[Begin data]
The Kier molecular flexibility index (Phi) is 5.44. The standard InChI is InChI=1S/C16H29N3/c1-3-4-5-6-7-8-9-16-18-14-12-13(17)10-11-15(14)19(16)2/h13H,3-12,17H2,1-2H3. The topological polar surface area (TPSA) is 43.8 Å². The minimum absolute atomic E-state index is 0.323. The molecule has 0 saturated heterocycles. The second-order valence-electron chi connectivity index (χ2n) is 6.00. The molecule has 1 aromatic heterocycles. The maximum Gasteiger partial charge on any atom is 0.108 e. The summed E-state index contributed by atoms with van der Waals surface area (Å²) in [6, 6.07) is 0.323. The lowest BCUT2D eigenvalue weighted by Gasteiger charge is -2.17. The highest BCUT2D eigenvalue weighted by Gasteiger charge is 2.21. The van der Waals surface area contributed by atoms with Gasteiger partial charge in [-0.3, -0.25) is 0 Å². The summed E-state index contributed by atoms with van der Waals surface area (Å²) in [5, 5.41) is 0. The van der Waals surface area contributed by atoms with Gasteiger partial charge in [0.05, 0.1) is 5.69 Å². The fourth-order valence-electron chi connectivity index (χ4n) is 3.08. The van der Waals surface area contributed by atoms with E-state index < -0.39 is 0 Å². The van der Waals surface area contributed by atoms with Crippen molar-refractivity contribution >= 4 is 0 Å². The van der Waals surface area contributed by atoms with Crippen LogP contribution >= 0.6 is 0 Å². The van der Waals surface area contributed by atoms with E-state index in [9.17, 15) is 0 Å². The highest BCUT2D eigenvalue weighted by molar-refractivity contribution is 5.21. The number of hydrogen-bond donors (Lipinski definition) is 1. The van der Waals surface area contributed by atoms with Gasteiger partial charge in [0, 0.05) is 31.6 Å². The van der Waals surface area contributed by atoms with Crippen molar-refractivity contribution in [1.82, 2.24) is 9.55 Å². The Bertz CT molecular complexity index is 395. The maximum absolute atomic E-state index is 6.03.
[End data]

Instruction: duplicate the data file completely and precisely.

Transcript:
The Kier molecular flexibility index (Phi) is 5.44. The standard InChI is InChI=1S/C16H29N3/c1-3-4-5-6-7-8-9-16-18-14-12-13(17)10-11-15(14)19(16)2/h13H,3-12,17H2,1-2H3. The topological polar surface area (TPSA) is 43.8 Å². The minimum absolute atomic E-state index is 0.323. The molecule has 0 saturated heterocycles. The second-order valence-electron chi connectivity index (χ2n) is 6.00. The molecule has 1 aromatic heterocycles. The maximum Gasteiger partial charge on any atom is 0.108 e. The summed E-state index contributed by atoms with van der Waals surface area (Å²) in [6, 6.07) is 0.323. The lowest BCUT2D eigenvalue weighted by Gasteiger charge is -2.17. The highest BCUT2D eigenvalue weighted by Gasteiger charge is 2.21. The van der Waals surface area contributed by atoms with Gasteiger partial charge in [-0.3, -0.25) is 0 Å². The summed E-state index contributed by atoms with van der Waals surface area (Å²) in [5, 5.41) is 0. The van der Waals surface area contributed by atoms with Gasteiger partial charge in [0.05, 0.1) is 5.69 Å². The fourth-order valence-electron chi connectivity index (χ4n) is 3.08. The van der Waals surface area contributed by atoms with E-state index < -0.39 is 0 Å². The van der Waals surface area contributed by atoms with Crippen molar-refractivity contribution >= 4 is 0 Å². The van der Waals surface area contributed by atoms with Crippen LogP contribution >= 0.6 is 0 Å². The van der Waals surface area contributed by atoms with E-state index in [9.17, 15) is 0 Å². The highest BCUT2D eigenvalue weighted by molar-refractivity contribution is 5.21. The number of hydrogen-bond donors (Lipinski definition) is 1. The van der Waals surface area contributed by atoms with Gasteiger partial charge in [0, 0.05) is 31.6 Å². The van der Waals surface area contributed by atoms with Crippen molar-refractivity contribution in [1.82, 2.24) is 9.55 Å². The Bertz CT molecular complexity index is 395. The maximum absolute atomic E-state index is 6.03.